New research shows that, despite the fact that driverless, automated cars are coming, more than 65 per cent of motorists want to retain the right to drive.
IAM RoadSmart – formerly the Institute of Advanced Motorists – conducted an independent survey of 1,000 British motorists and a separate poll among its 92,000 members.
The results show that more than half of motorists believe a human being should always be in control of the vehicle with half saying that the focus should be on making drivers safer – not just cars.
When questioned, members of IAM RoadSmart said they welcomed the hi-tech advances which are improving vehicle safety but want to maintain final control of their car, even though an automated car will be able to do it all for them.
British motorists still want the right to drive automated cars
Sarah Sillars OBE, chief executive of IAM RoadSmart said: “Technological advances that make driving and riding safer for all road users have to be embraced whole-heartedly – but British motorists and our members, do want the right to drive.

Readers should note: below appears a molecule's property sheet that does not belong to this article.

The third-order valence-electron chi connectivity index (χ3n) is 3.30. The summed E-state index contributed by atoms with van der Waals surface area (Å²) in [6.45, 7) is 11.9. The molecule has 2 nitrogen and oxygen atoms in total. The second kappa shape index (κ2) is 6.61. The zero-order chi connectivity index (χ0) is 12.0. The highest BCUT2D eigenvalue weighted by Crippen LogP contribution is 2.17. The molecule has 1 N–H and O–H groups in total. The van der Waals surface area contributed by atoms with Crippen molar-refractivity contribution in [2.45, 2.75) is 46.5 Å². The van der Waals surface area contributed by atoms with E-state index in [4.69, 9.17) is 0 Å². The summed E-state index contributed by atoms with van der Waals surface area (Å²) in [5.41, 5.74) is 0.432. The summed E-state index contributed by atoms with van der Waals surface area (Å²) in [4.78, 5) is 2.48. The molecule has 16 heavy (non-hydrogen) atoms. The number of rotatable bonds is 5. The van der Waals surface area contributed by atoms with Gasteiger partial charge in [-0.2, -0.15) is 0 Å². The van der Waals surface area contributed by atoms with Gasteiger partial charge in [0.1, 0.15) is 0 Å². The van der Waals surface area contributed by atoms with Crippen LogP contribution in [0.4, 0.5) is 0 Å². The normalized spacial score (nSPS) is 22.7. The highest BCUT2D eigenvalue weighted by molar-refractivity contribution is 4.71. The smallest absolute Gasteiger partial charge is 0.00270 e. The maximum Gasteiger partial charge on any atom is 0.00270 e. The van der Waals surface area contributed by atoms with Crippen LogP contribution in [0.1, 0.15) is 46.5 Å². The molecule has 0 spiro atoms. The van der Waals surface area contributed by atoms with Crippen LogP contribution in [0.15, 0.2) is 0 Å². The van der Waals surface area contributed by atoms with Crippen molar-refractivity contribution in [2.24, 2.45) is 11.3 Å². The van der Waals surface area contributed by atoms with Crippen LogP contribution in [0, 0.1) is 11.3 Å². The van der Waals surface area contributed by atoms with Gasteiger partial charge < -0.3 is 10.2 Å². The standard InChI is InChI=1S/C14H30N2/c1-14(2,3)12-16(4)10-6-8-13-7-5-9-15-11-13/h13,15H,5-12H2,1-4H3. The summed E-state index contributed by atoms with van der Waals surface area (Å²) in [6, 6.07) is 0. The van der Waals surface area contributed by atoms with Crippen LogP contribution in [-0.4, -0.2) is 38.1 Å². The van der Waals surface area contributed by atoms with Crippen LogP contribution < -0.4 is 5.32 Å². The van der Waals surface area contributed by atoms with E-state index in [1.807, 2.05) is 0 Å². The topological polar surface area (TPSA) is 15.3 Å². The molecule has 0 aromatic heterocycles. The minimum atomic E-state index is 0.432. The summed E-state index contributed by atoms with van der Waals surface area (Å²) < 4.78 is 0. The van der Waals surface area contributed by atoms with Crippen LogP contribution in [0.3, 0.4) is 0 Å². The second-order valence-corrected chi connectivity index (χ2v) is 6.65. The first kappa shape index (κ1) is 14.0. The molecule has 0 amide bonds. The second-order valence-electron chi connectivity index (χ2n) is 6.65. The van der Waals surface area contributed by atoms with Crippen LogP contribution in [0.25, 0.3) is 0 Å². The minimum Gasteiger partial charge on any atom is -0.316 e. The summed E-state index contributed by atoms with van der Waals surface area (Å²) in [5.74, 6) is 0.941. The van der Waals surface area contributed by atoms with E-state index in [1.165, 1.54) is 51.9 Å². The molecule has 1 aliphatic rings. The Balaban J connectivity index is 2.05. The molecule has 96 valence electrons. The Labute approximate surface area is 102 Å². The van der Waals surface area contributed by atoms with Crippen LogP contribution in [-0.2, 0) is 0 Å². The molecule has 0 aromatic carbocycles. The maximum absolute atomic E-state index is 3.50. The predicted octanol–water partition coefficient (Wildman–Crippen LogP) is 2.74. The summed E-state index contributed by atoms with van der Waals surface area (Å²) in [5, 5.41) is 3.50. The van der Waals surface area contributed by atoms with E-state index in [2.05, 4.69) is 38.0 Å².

“Intelligent cars will deliver a step change in road safety by targeting the human errors we make from time-to-time. At IAM RoadSmart we believe a well-trained driver and an ever-vigilant car is a win-win scenario for the future.”
Automated cars – Opinium survey of motorists results
- 65% thought that a human being should always be in charge of a vehicle
- 20% thought that driverless cars were a ‘good idea’
- 34% thought that driverless cars were a ‘bad idea’
- 22% thought that driverless cars would ‘be the norm on UK roads’
- 52% thought that driverless cars would never be the norm on UK roads
- 16% thought that driverless cars are an ‘exciting prospect’
When told that 95% of accidents were down to ‘human error’ and that there was ‘a strong case for taking driver control out of the equation’:
- 24% agreed with the proposition
- 15% disagreed with the proposition
- 60% said ‘wait and see’
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